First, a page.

Corporate banking

Financial Institutions



A type of transaction called “Murabaha to the purchase order”, which involves the customer giving his word to purchase the item from the institution; this type is different from the normal Murabaha, as it doesn’t involve such a promise by the customer.

The Murabaha to the purchase order is the sale of an item by the institution to a customer (the purchase order) for a pre-agreed selling price, which includes a pre-agreed profit mark-up over its cost price, and it has been specified in the customer’s assurance to purchase.

Normally, a Murabaha to the purchase order transaction involves the institution granting the customer a Murabaha credit facility. It also typically involves deferred payment terms, but such deferred payment is not one of the essential conditions of such transactions. Contrarily, a Murabaha can be arranged with no deferral of payment. In this case, the mark-up will only include the profit the institution will receive for a spot sale and not the extra charge it will receive for deferral of payment.



The term Ijarah means the leasing of property pursuant to a contract under a specified permissible benefit in the form of a usufruct is obtained for a specified period in return for a specified permissible consideration.



Istisna’a is a contract of sale of specified items to be manufactured or constructed, with an obligation on the part of the manufacturer or builder (contractor) to deliver them to the customer upon completion.


Ijarah Muntahia Bittamleek

One of the forms of Ijarah used by Islamic financial institutions is Ijarah Muntahia Bittamleek. This is a form of leasing contract that includes a promise by the lessor to transfer the ownership in the leased property to the lessee, either at the end of the term of the Ijarah period or gradually during the term of the contract.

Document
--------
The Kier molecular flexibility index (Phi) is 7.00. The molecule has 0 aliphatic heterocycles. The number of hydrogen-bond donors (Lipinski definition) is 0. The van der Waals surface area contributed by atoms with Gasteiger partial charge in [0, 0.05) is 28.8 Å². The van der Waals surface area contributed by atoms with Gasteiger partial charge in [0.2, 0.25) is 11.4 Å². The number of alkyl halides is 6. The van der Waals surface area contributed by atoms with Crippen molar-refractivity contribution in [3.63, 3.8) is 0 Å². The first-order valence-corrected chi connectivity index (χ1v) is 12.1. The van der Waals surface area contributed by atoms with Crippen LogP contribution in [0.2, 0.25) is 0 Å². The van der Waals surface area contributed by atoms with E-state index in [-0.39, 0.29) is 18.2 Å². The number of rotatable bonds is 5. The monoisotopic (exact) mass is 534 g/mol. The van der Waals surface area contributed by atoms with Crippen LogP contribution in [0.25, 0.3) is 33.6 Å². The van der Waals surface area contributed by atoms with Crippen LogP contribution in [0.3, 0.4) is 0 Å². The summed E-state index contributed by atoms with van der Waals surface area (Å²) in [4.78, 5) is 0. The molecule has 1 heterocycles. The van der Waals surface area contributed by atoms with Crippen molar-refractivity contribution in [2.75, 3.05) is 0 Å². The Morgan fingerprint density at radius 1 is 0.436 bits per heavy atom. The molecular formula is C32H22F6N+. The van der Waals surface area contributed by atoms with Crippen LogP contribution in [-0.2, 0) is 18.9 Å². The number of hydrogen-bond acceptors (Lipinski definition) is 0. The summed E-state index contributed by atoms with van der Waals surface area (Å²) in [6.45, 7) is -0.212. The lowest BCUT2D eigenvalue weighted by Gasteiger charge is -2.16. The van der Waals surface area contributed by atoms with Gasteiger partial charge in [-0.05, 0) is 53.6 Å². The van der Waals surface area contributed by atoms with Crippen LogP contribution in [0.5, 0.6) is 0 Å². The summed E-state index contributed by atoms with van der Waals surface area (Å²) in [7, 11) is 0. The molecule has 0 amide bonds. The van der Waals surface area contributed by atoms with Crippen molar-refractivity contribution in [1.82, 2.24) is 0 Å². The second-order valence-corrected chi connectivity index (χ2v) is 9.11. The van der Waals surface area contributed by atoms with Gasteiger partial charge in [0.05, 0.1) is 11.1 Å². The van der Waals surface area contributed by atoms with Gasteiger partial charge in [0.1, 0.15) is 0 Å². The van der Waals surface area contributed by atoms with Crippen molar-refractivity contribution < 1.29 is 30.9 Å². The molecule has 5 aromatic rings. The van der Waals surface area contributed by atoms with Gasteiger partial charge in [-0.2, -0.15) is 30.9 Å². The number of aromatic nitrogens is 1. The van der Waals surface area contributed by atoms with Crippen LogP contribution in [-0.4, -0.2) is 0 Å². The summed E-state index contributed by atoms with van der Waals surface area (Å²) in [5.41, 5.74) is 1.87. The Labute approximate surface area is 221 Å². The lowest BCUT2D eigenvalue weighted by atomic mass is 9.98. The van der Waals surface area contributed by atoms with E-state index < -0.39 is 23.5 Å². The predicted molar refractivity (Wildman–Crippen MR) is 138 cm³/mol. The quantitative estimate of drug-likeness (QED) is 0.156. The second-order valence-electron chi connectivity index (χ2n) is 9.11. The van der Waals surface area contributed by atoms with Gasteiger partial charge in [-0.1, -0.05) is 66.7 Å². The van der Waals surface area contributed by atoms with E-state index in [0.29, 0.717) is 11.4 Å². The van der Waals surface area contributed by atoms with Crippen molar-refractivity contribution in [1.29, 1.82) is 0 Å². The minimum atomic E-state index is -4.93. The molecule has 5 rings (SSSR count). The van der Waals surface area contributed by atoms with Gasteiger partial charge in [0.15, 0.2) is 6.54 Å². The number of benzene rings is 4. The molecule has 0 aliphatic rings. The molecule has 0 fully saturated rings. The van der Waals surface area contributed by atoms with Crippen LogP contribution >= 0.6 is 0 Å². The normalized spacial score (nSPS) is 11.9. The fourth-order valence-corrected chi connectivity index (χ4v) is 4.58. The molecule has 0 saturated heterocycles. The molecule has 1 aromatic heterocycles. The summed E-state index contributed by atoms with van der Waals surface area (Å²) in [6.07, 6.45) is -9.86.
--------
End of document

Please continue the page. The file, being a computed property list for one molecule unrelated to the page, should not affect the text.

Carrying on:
To understand Mudaraba, you must first define Sharika (Musharaka), which is an agreement between two or more parties to merge their assets or to combine their services, obligations, and liabilities with the aim of making profit. A Mudaraba contract is distinguished from a Sharika (Musharaka) contract by the following:

The basis for earning a share of profit in the Sharika is the required capital contribution of all parties, whether in the form of cash, commodities, services, or liability in case of a reputation partnership and that the subject of the contract is based on a single element, i.e. capital.

On the other hand, the basis for earning profit in Mudaraba comes from two elements; the first element is the existence of capital that is subject to, and resembling the conditions of Sharika capital, the second one is the work done by the Mudarib that is different from the capital of the venture.

In Sharika, the work, generally, must be mutual by the parties, however in Mudaraba it is only the Mudarib who works.



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